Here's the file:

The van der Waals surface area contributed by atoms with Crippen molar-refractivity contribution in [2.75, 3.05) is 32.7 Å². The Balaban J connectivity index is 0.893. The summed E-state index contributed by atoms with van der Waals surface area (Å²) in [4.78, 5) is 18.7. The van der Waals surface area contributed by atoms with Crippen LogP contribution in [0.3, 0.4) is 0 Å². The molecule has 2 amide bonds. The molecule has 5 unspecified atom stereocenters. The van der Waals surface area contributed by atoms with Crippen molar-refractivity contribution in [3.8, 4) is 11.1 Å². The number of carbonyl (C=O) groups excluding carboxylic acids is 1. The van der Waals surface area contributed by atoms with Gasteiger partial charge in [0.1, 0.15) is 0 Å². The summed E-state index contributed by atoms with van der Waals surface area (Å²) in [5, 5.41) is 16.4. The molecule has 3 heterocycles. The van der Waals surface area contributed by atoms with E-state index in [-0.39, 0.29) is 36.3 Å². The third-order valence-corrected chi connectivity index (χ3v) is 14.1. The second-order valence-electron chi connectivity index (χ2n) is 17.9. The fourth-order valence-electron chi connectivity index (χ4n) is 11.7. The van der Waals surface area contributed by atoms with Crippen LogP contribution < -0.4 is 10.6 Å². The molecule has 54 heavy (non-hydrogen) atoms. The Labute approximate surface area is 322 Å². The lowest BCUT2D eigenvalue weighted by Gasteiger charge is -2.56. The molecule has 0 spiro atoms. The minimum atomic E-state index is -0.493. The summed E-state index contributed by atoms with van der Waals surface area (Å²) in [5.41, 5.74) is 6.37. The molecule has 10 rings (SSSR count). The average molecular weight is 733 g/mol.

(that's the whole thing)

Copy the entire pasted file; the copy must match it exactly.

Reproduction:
The van der Waals surface area contributed by atoms with Crippen molar-refractivity contribution in [2.75, 3.05) is 32.7 Å². The Balaban J connectivity index is 0.893. The summed E-state index contributed by atoms with van der Waals surface area (Å²) in [4.78, 5) is 18.7. The van der Waals surface area contributed by atoms with Crippen LogP contribution in [0.3, 0.4) is 0 Å². The molecule has 2 amide bonds. The molecule has 5 unspecified atom stereocenters. The van der Waals surface area contributed by atoms with Crippen molar-refractivity contribution in [3.8, 4) is 11.1 Å². The number of carbonyl (C=O) groups excluding carboxylic acids is 1. The van der Waals surface area contributed by atoms with Gasteiger partial charge in [0.1, 0.15) is 0 Å². The summed E-state index contributed by atoms with van der Waals surface area (Å²) in [5, 5.41) is 16.4. The molecule has 3 heterocycles. The van der Waals surface area contributed by atoms with E-state index in [-0.39, 0.29) is 36.3 Å². The third-order valence-corrected chi connectivity index (χ3v) is 14.1. The second-order valence-electron chi connectivity index (χ2n) is 17.9. The fourth-order valence-electron chi connectivity index (χ4n) is 11.7. The van der Waals surface area contributed by atoms with Crippen LogP contribution < -0.4 is 10.6 Å². The molecule has 54 heavy (non-hydrogen) atoms. The Labute approximate surface area is 322 Å². The lowest BCUT2D eigenvalue weighted by Gasteiger charge is -2.56. The molecule has 0 spiro atoms. The minimum atomic E-state index is -0.493. The summed E-state index contributed by atoms with van der Waals surface area (Å²) in [5.41, 5.74) is 6.37. The molecule has 10 rings (SSSR count). The average molecular weight is 733 g/mol.